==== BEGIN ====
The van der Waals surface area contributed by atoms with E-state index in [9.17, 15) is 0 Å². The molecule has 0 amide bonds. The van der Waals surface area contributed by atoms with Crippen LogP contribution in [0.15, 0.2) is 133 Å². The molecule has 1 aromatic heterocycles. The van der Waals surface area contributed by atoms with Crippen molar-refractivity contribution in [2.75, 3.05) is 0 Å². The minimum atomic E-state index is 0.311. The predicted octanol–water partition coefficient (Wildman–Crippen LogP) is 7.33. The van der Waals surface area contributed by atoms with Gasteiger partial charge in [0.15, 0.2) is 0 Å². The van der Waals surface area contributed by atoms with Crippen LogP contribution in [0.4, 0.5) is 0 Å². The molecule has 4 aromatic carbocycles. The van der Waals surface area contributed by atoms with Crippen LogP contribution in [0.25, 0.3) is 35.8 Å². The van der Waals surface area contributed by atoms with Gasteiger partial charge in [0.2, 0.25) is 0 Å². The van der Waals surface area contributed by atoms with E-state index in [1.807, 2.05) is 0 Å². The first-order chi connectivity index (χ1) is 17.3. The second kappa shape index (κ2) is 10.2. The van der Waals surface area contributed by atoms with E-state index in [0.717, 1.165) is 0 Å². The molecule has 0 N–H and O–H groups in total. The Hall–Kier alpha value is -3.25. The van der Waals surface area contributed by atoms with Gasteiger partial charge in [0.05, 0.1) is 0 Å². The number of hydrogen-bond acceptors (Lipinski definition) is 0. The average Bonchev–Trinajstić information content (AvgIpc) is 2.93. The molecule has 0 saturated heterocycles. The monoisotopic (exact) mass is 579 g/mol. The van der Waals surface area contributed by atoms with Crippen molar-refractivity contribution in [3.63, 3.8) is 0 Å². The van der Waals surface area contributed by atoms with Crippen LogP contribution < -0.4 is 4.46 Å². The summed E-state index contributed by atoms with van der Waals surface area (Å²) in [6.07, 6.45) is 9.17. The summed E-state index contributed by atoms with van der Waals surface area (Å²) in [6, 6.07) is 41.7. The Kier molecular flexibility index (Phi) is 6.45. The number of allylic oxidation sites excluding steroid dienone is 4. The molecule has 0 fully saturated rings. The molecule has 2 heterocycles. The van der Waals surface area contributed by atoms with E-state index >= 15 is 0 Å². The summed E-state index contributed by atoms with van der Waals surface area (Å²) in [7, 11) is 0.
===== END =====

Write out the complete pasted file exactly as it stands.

The van der Waals surface area contributed by atoms with E-state index in [9.17, 15) is 0 Å². The molecule has 0 amide bonds. The van der Waals surface area contributed by atoms with Crippen LogP contribution in [0.15, 0.2) is 133 Å². The molecule has 1 aromatic heterocycles. The van der Waals surface area contributed by atoms with Crippen molar-refractivity contribution in [2.75, 3.05) is 0 Å². The minimum atomic E-state index is 0.311. The predicted octanol–water partition coefficient (Wildman–Crippen LogP) is 7.33. The van der Waals surface area contributed by atoms with Gasteiger partial charge in [0.15, 0.2) is 0 Å². The van der Waals surface area contributed by atoms with Crippen LogP contribution in [0.4, 0.5) is 0 Å². The molecule has 4 aromatic carbocycles. The van der Waals surface area contributed by atoms with Crippen LogP contribution in [0.25, 0.3) is 35.8 Å². The van der Waals surface area contributed by atoms with Gasteiger partial charge in [0.2, 0.25) is 0 Å². The van der Waals surface area contributed by atoms with E-state index in [1.807, 2.05) is 0 Å². The first-order chi connectivity index (χ1) is 17.3. The second kappa shape index (κ2) is 10.2. The van der Waals surface area contributed by atoms with E-state index in [0.717, 1.165) is 0 Å². The molecule has 0 N–H and O–H groups in total. The Hall–Kier alpha value is -3.25. The van der Waals surface area contributed by atoms with Gasteiger partial charge in [0.05, 0.1) is 0 Å². The number of hydrogen-bond acceptors (Lipinski definition) is 0. The average Bonchev–Trinajstić information content (AvgIpc) is 2.93. The molecule has 0 saturated heterocycles. The monoisotopic (exact) mass is 579 g/mol. The van der Waals surface area contributed by atoms with Crippen molar-refractivity contribution in [3.63, 3.8) is 0 Å². The van der Waals surface area contributed by atoms with Crippen LogP contribution < -0.4 is 4.46 Å². The summed E-state index contributed by atoms with van der Waals surface area (Å²) in [6.07, 6.45) is 9.17. The summed E-state index contributed by atoms with van der Waals surface area (Å²) in [6, 6.07) is 41.7. The Kier molecular flexibility index (Phi) is 6.45. The number of allylic oxidation sites excluding steroid dienone is 4. The molecule has 0 fully saturated rings. The molecule has 2 heterocycles. The van der Waals surface area contributed by atoms with E-state index >= 15 is 0 Å². The summed E-state index contributed by atoms with van der Waals surface area (Å²) in [7, 11) is 0.